Over Lubrication Myth Busted

Larry be like “OH YEA DAWG, That’s what I’m talkin about”:

Larry-Vickers-Over-Lubricationhaha LAV trolls hard in this one.  If there was food involved in this it would be almost like he’s treading on Mattv2099 territory.

hahah this video was awesome, I hope he does more like it.

I think the main problem with extreme lubrication like this is that if you dropped that on the ground and kicked it around then it would be a disaster because you’d have sticky/muddy dusty mess in the gun.  If there was the proper amount of lube it wouldn’t be as extreme.

Thoughts? *Larry turns myths awwwwwwwwwwf*


27 responses to “Over Lubrication Myth Busted”

  1. Some guy posted this video a few weeks ago. I prefer his approach with the trolling title! – https://www.youtube.com/watch?v=3Z6OuqvzrUk

    1. For the record I agree with Yeager about striker fired pistols. I had a friend that I knew, who started working at a gun shop for a couple of years, and the number one reason Glocks were sent back to the factory was because of over lubrication. MattV2099 proved this a while ago. – https://www.youtube.com/watch?v=I9lpDkk_xlA

      1. I conducted some science n shit that day. Way ahead if my time.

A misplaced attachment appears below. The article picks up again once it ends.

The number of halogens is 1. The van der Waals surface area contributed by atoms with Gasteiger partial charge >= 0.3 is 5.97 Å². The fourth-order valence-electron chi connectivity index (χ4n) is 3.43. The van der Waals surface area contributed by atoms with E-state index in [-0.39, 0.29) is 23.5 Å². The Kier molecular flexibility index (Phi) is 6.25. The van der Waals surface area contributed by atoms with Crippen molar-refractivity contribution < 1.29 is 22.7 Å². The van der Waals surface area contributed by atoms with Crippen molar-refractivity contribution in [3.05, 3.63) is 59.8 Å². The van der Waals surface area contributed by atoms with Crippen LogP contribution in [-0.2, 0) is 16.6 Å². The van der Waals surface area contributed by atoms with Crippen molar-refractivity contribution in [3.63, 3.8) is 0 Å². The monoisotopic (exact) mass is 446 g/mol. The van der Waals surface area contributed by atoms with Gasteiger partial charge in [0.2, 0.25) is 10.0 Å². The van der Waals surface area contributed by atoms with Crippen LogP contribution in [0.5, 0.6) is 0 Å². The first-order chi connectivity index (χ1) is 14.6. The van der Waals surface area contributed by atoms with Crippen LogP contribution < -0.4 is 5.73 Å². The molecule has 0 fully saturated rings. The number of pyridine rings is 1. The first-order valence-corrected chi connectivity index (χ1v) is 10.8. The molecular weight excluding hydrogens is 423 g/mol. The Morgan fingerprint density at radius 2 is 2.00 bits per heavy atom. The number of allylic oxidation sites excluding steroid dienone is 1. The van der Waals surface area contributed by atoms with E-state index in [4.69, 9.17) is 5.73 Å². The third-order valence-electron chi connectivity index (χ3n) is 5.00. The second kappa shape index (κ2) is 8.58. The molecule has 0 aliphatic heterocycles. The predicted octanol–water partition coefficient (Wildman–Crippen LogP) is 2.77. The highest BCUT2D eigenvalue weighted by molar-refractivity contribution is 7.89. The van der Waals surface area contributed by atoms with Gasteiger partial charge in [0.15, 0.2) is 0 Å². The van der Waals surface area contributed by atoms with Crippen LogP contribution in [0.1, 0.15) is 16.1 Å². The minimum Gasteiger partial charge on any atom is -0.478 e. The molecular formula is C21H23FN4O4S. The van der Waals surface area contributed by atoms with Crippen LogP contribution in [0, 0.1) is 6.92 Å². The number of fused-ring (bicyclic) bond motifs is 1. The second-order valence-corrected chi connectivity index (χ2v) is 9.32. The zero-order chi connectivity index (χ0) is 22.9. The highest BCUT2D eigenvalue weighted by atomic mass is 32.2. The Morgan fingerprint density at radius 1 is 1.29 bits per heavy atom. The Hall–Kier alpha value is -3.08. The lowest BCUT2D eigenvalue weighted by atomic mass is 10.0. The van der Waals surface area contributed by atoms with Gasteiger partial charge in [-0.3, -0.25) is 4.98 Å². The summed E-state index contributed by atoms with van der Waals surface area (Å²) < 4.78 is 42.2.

1. Backyard science beats lab science everyday, and twice on sundays. Really? Who goes shooting in a science lab? I’d much rather test my shit in a dirty ghetto with my own doritos dust covered hands.

    2. ENDO-Mike Avatar

      haha burnt

  2. Man, those youtube comments… I guess all those chairborne operators totally schooled the LAV, huh?

    The thing that cracks me up about the internet gun world is how people get their knickers in wad when someone state some random kind of absolute.

    So, we have Vickers showing excess lube doesn’t kill a gun, so where’s the chairborne videos proving excess or no lube destroys a gun?

  3. The gun lubrication business is a modern day snake oil scam. My competition gun (1500+ rounds a month avg) get lubricated with 10w30. I clean the gun once a month and that’s it, so it could be as much as 2000 rounds between cleanings. You don’t need to drop $40 on .75oz of froglube or any of the other scam oils out there. Most shooters will clean a gun after just a few hundred rounds, hell you could use cooking oil and the gun would function just fine.

    1. derpmaster Avatar

      I use 5w30 where light oil is needed, white lithium grease on handgun slides, and graphite powder on 22 rifles. Works like a charm.

      1. ENDO-Mike Avatar

        The graphite powder works well? I always figured a powder that was unconstrained would just fly off right away.

        1. derpmaster Avatar